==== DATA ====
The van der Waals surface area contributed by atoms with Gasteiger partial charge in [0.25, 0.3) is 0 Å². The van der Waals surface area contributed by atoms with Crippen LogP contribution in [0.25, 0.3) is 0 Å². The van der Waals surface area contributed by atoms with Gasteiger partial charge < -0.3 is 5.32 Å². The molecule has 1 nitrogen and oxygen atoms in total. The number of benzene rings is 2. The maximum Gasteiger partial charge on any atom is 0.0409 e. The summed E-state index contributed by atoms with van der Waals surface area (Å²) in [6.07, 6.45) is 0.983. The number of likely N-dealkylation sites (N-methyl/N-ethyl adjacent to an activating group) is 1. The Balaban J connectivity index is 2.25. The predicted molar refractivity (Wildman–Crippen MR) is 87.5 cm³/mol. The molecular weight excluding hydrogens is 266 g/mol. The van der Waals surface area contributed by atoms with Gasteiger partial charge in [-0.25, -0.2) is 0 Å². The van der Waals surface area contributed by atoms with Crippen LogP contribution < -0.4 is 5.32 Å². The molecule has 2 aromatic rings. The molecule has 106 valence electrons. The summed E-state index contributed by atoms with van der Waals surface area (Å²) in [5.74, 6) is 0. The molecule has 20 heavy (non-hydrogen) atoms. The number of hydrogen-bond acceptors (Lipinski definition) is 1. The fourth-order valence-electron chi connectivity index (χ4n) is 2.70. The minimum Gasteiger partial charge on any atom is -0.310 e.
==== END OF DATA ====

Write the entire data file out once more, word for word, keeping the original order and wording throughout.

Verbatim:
The van der Waals surface area contributed by atoms with Gasteiger partial charge in [0.25, 0.3) is 0 Å². The van der Waals surface area contributed by atoms with Crippen LogP contribution in [0.25, 0.3) is 0 Å². The van der Waals surface area contributed by atoms with Gasteiger partial charge < -0.3 is 5.32 Å². The molecule has 1 nitrogen and oxygen atoms in total. The number of benzene rings is 2. The maximum Gasteiger partial charge on any atom is 0.0409 e. The summed E-state index contributed by atoms with van der Waals surface area (Å²) in [6.07, 6.45) is 0.983. The number of likely N-dealkylation sites (N-methyl/N-ethyl adjacent to an activating group) is 1. The Balaban J connectivity index is 2.25. The predicted molar refractivity (Wildman–Crippen MR) is 87.5 cm³/mol. The molecular weight excluding hydrogens is 266 g/mol. The van der Waals surface area contributed by atoms with Gasteiger partial charge in [-0.25, -0.2) is 0 Å². The van der Waals surface area contributed by atoms with Crippen LogP contribution < -0.4 is 5.32 Å². The molecule has 2 aromatic rings. The molecule has 106 valence electrons. The summed E-state index contributed by atoms with van der Waals surface area (Å²) in [5.74, 6) is 0. The molecule has 20 heavy (non-hydrogen) atoms. The number of hydrogen-bond acceptors (Lipinski definition) is 1. The fourth-order valence-electron chi connectivity index (χ4n) is 2.70. The minimum Gasteiger partial charge on any atom is -0.310 e.